The Landsat Data Continuity Mission (LDCM), a collaboration between NASA and the U.S. Geological Survey, will provide moderate-resolution (15 m–100 m, depending on spectral frequency) measurements of the Earth's terrestrial and polar regions in the visible, near-infrared, short wave infrared, and thermal infrared. LDCM will provide continuity with the 38-year long Landsat land imaging data set. In addition to widespread routine use for land use planning and monitoring on regional to local scales, support of disaster response and evaluations, and water use monitoring, LDCM measurements directly serve NASA research in the focus areas of climate, carbon cycle, ecosystems, water cycle, biogeochemistry, and Earth surface/interior.
Unprecedented changes in land cover and use are having profound consequences for weather and climate change, ecosystem function and services, carbon cycling and sequestration, resource management, the national and global economy, human health, and society. The Landsat data series, begun in 1972, is the longest continuous record of changes in Earth’s surface as seen from space and the only satellite system designed and operated to repeatedly observe the global land surface at moderate resolution. Freely available Landsat data provide a unique resource for people who work in agriculture, geology, forestry, regional planning, education, mapping, and global change research.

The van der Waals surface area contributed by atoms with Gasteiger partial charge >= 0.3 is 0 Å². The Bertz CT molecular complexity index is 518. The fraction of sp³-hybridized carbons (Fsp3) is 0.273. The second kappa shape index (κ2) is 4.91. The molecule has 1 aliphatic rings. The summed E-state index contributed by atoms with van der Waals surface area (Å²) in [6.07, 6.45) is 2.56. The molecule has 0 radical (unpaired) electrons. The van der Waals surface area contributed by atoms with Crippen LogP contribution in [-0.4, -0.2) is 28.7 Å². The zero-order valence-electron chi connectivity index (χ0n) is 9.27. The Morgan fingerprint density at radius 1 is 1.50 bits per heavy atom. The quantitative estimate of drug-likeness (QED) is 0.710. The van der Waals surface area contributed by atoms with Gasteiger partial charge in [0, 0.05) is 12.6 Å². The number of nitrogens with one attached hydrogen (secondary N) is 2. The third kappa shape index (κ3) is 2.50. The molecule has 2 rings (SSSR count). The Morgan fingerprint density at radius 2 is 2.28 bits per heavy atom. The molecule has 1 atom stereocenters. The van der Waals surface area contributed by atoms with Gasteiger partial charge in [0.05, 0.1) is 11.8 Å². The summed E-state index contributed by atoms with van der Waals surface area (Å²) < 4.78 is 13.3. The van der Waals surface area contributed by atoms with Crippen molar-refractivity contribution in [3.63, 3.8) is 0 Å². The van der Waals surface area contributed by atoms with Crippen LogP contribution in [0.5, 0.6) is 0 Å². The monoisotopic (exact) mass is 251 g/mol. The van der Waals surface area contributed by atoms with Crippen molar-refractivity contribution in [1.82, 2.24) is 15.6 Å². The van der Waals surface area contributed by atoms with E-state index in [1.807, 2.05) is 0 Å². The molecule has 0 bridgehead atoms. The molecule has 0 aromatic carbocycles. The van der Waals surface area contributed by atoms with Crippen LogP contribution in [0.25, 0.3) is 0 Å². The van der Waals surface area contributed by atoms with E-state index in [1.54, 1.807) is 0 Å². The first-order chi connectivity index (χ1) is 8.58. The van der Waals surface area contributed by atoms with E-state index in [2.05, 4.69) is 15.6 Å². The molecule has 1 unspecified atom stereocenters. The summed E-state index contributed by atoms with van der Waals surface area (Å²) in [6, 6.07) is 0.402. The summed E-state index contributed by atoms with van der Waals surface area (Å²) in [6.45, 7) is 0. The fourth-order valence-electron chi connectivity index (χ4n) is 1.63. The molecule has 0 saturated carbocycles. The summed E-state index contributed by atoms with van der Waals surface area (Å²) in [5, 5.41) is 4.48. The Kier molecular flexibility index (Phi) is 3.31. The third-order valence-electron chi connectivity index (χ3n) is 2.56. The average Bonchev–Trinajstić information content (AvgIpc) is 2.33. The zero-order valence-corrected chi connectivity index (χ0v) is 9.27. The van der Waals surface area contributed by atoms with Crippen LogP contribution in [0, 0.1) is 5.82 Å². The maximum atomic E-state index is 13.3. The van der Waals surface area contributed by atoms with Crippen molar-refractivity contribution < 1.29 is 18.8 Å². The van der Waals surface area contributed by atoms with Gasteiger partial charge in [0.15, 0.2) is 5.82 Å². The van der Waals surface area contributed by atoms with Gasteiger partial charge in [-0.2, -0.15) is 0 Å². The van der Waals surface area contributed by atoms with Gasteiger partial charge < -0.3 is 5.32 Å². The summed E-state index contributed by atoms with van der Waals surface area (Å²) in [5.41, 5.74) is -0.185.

The LDCM satellite payload consists of two science instruments—the Operational Land Imager (OLI) and the Thermal InfraRed Sensor (TIRS). These two sensors will provide seasonal coverage of the global landmass at a spatial resolution of 30 meters (visible, NIR, SWIR); 100 meters (thermal); and 15 meters (panchromatic). The spectral coverage and radiometric performance (accuracy, dynamic range, and precision) are designed to detect and characterize multi-decadal land cover change in concert with historic Landsat data. Coordinated calibration efforts of USGS and NASA will again be part of the LDCM calibration strategy. The LDCM scene size will be 185-km-cross-track-by-180-km-along-track. The nominal spacecraft altitude will be 705 km. Cartographic accuracy of 12 m or better (including compensation for terrain effects) is required of LDCM data products. LDCM includes evolutionary advances in technology and performance. The OLI provides two new spectral bands, one tailored especially for detecting cirrus clouds and the other for coastal zone observations, and the TIRS will collect data for two more narrow spectral bands in the thermal region formerly covered by one wide spectral band on Landsats 4–7. Additionally, LDCM is required to return 400 scenes per day to the USGS data archive (150 more than Landsat 7), increasing the probability of capturing cloud-free scenes for the global landmass.
LDCM launched successfully on February 11, 2013!